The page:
It is a common question and I would assume an even more common thought. "Why do I need a financial advisor?"
Common objections can be the cost, target date funds and/or robo-advisors being seen as better options, or about how they are untrustworthy. I am not here to go through, one by one, any objection and dispute them. A financial advisor is not a necessity for everyone. Yes, you read that right. An advisor just said what he does is not needed by everyone.
But do you have the knowledge base to ensure that what you are doing is correct? Mistakes in the financial world can cost thousands upon thousands of dollars not to mention years of retirement. If you don't have the knowledge already, how much time are you willing to commit to learning? You can spend decades studying and still not know it all. Markets mutate more than celebrities faces and hairlines. Are you passionate enough to follow this stuff every day? Can you hold it together during the tough times? This is your family's and your future at stake. It should not be taken likely.
I would like to address what a good advisor can do for you and how the value can often outpace the cost.
From the day I started investing 13 years ago, I have been a big fan of Vanguard. They are investor owned. This is a big deal. It means the company doesn't do what is in the best interest of shareowners but rather they answer to the folks who have put their hard earned money into their funds. Vanguard was started by Jack Bogle, a man who felt investing shouldn't only be for the cultural elite so he created a company for the every day investor. They are one of the largest custodians for self-directed investment accounts.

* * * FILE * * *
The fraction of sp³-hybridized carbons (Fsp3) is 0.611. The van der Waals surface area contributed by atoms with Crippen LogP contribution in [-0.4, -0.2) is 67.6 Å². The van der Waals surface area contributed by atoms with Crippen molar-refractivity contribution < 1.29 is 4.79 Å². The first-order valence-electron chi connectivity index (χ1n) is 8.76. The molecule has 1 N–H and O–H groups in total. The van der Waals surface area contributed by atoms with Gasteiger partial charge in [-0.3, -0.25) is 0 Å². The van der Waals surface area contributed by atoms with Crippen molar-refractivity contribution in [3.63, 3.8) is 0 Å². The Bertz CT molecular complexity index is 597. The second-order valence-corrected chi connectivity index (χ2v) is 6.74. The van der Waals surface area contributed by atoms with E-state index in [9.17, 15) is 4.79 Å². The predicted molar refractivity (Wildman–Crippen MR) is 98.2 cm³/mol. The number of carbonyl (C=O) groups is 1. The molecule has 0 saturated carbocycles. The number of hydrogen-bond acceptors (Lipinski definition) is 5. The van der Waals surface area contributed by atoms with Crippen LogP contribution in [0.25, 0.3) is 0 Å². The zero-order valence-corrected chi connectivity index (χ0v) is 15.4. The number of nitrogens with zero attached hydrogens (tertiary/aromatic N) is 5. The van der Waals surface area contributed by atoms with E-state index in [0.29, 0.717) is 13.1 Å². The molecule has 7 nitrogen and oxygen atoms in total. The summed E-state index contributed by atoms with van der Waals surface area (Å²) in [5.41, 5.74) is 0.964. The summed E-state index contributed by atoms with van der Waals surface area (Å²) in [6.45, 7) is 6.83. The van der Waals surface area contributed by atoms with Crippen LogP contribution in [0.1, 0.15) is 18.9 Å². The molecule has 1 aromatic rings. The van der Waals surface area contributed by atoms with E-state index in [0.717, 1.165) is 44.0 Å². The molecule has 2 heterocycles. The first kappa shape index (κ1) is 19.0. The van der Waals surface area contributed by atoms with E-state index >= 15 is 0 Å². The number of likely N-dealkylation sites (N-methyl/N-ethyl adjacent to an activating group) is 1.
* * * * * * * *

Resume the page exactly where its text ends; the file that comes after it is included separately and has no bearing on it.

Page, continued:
I mention all of this because I think it is interesting to note that Vanguard published a research paper around a term they coined called "Advisor's Alpha." Alpha is a measure used in investing to attempt to measure the performance of a portfolio in relation to a benchmark. Said simply, it measures a strategy's ability to "beat the market." With that in mind, Advisor's Alpha is essentially how much additional return you could get by working with an advisor versus not working with one. Vanguard concluded that an advisor can add about 3% net returns (after taxes and fees) to a client on an annual basis. This is an average so some can be above and some below. Don't believe me? Here is the link.
A company like Vanguard giving advisors this sort of credibility is the highest type of praise I can think of.
The value of an advisor can vary person to person. It can depend on their current holdings, their age, their knowledge level, spending habits, income, family members, profession, and probably a bunch I am missing. This is why I am a firm believer that cookie cutter advice and plans will only get you so far. Will they get you positive returns? Sure, but let's take a look at what 3% higher returns can get you.
Let's use an example of a 22 year old who wants to put money away for retirement. For simplicity's sake, let's say they begin investing $500 a month for a total of $6,000 a year. I realize this may not be realistic for some but on the whole I don't think this is an outlandish amount of money. If we assume they continue this trend until they are 60 (38 years) and have a 6% rate of return, they end up with $815,425. Not bad.
Now, what if we use the same scenario but increase the return to 9% per year to account for the estimated 3% increase from working with an advisor. With these numbers they would have $1,695,778 at age 60. A total dollar difference of $880,353! More than double!